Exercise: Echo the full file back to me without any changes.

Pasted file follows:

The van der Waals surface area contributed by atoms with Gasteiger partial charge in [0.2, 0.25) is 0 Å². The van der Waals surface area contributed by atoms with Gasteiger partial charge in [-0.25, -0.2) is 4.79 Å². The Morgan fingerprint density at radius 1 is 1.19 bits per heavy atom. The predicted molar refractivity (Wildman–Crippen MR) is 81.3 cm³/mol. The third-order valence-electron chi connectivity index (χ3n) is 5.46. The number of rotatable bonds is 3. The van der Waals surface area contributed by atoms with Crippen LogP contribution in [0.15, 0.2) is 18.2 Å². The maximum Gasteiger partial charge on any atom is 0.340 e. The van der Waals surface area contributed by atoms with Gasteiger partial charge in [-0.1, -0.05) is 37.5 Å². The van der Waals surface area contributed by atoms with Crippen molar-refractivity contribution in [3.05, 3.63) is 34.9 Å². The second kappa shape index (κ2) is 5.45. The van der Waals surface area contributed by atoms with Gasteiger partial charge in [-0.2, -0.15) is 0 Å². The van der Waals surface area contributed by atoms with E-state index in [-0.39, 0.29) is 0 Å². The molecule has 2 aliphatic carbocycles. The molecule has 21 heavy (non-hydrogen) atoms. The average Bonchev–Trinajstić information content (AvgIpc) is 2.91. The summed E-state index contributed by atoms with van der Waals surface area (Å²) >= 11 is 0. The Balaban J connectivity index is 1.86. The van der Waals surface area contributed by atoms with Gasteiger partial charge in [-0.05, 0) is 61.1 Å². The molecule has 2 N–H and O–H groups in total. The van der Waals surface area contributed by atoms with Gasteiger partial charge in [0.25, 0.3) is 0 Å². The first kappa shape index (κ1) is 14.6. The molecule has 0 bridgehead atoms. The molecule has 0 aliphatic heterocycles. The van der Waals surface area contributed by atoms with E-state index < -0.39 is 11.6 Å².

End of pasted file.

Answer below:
The van der Waals surface area contributed by atoms with Gasteiger partial charge in [0.2, 0.25) is 0 Å². The van der Waals surface area contributed by atoms with Gasteiger partial charge in [-0.25, -0.2) is 4.79 Å². The Morgan fingerprint density at radius 1 is 1.19 bits per heavy atom. The predicted molar refractivity (Wildman–Crippen MR) is 81.3 cm³/mol. The third-order valence-electron chi connectivity index (χ3n) is 5.46. The number of rotatable bonds is 3. The van der Waals surface area contributed by atoms with Crippen LogP contribution in [0.15, 0.2) is 18.2 Å². The maximum Gasteiger partial charge on any atom is 0.340 e. The van der Waals surface area contributed by atoms with Gasteiger partial charge in [-0.1, -0.05) is 37.5 Å². The van der Waals surface area contributed by atoms with Crippen molar-refractivity contribution in [3.05, 3.63) is 34.9 Å². The second kappa shape index (κ2) is 5.45. The van der Waals surface area contributed by atoms with Gasteiger partial charge in [-0.2, -0.15) is 0 Å². The van der Waals surface area contributed by atoms with E-state index in [-0.39, 0.29) is 0 Å². The molecule has 2 aliphatic carbocycles. The molecule has 21 heavy (non-hydrogen) atoms. The average Bonchev–Trinajstić information content (AvgIpc) is 2.91. The summed E-state index contributed by atoms with van der Waals surface area (Å²) >= 11 is 0. The Balaban J connectivity index is 1.86. The van der Waals surface area contributed by atoms with Gasteiger partial charge in [-0.05, 0) is 61.1 Å². The molecule has 2 N–H and O–H groups in total. The van der Waals surface area contributed by atoms with Gasteiger partial charge in [0.25, 0.3) is 0 Å². The first kappa shape index (κ1) is 14.6. The molecule has 0 bridgehead atoms. The molecule has 0 aliphatic heterocycles. The van der Waals surface area contributed by atoms with E-state index < -0.39 is 11.6 Å².